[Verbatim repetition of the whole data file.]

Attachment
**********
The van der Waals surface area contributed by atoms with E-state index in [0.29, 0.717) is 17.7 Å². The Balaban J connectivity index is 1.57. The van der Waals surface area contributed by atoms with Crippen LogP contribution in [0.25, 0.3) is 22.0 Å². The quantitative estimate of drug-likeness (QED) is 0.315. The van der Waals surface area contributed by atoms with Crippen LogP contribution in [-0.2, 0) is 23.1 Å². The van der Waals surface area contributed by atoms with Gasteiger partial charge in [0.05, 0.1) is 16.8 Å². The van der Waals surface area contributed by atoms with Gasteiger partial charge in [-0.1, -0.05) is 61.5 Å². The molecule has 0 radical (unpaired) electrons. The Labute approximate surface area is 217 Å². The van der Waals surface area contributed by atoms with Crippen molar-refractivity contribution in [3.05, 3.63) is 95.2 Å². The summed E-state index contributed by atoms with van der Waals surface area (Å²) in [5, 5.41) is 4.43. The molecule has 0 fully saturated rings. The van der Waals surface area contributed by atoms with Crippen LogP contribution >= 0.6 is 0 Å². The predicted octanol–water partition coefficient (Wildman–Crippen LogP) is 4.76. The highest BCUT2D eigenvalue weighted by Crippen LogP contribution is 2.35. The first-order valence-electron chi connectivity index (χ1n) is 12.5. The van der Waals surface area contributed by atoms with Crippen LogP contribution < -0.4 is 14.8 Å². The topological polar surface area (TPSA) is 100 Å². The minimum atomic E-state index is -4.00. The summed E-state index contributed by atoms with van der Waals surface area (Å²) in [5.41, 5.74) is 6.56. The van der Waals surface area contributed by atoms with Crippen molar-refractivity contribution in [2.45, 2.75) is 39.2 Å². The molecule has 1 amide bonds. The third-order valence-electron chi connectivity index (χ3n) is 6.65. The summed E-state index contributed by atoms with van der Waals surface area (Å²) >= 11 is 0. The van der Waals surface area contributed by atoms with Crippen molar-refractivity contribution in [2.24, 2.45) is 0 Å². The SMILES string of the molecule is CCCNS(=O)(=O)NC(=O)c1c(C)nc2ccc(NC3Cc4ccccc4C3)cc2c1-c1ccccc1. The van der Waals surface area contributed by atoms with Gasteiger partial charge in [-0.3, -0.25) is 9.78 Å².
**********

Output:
The van der Waals surface area contributed by atoms with E-state index in [0.29, 0.717) is 17.7 Å². The Balaban J connectivity index is 1.57. The van der Waals surface area contributed by atoms with Crippen LogP contribution in [0.25, 0.3) is 22.0 Å². The quantitative estimate of drug-likeness (QED) is 0.315. The van der Waals surface area contributed by atoms with Crippen LogP contribution in [-0.2, 0) is 23.1 Å². The van der Waals surface area contributed by atoms with Gasteiger partial charge in [0.05, 0.1) is 16.8 Å². The van der Waals surface area contributed by atoms with Gasteiger partial charge in [-0.1, -0.05) is 61.5 Å². The molecule has 0 radical (unpaired) electrons. The Labute approximate surface area is 217 Å². The van der Waals surface area contributed by atoms with Crippen molar-refractivity contribution in [3.05, 3.63) is 95.2 Å². The summed E-state index contributed by atoms with van der Waals surface area (Å²) in [5, 5.41) is 4.43. The molecule has 0 fully saturated rings. The van der Waals surface area contributed by atoms with Crippen LogP contribution >= 0.6 is 0 Å². The predicted octanol–water partition coefficient (Wildman–Crippen LogP) is 4.76. The highest BCUT2D eigenvalue weighted by Crippen LogP contribution is 2.35. The first-order valence-electron chi connectivity index (χ1n) is 12.5. The van der Waals surface area contributed by atoms with Crippen LogP contribution < -0.4 is 14.8 Å². The topological polar surface area (TPSA) is 100 Å². The minimum atomic E-state index is -4.00. The summed E-state index contributed by atoms with van der Waals surface area (Å²) in [5.41, 5.74) is 6.56. The van der Waals surface area contributed by atoms with Crippen molar-refractivity contribution in [2.45, 2.75) is 39.2 Å². The molecule has 1 amide bonds. The third-order valence-electron chi connectivity index (χ3n) is 6.65. The summed E-state index contributed by atoms with van der Waals surface area (Å²) >= 11 is 0. The van der Waals surface area contributed by atoms with Crippen molar-refractivity contribution in [2.24, 2.45) is 0 Å². The SMILES string of the molecule is CCCNS(=O)(=O)NC(=O)c1c(C)nc2ccc(NC3Cc4ccccc4C3)cc2c1-c1ccccc1. The van der Waals surface area contributed by atoms with Gasteiger partial charge in [-0.3, -0.25) is 9.78 Å².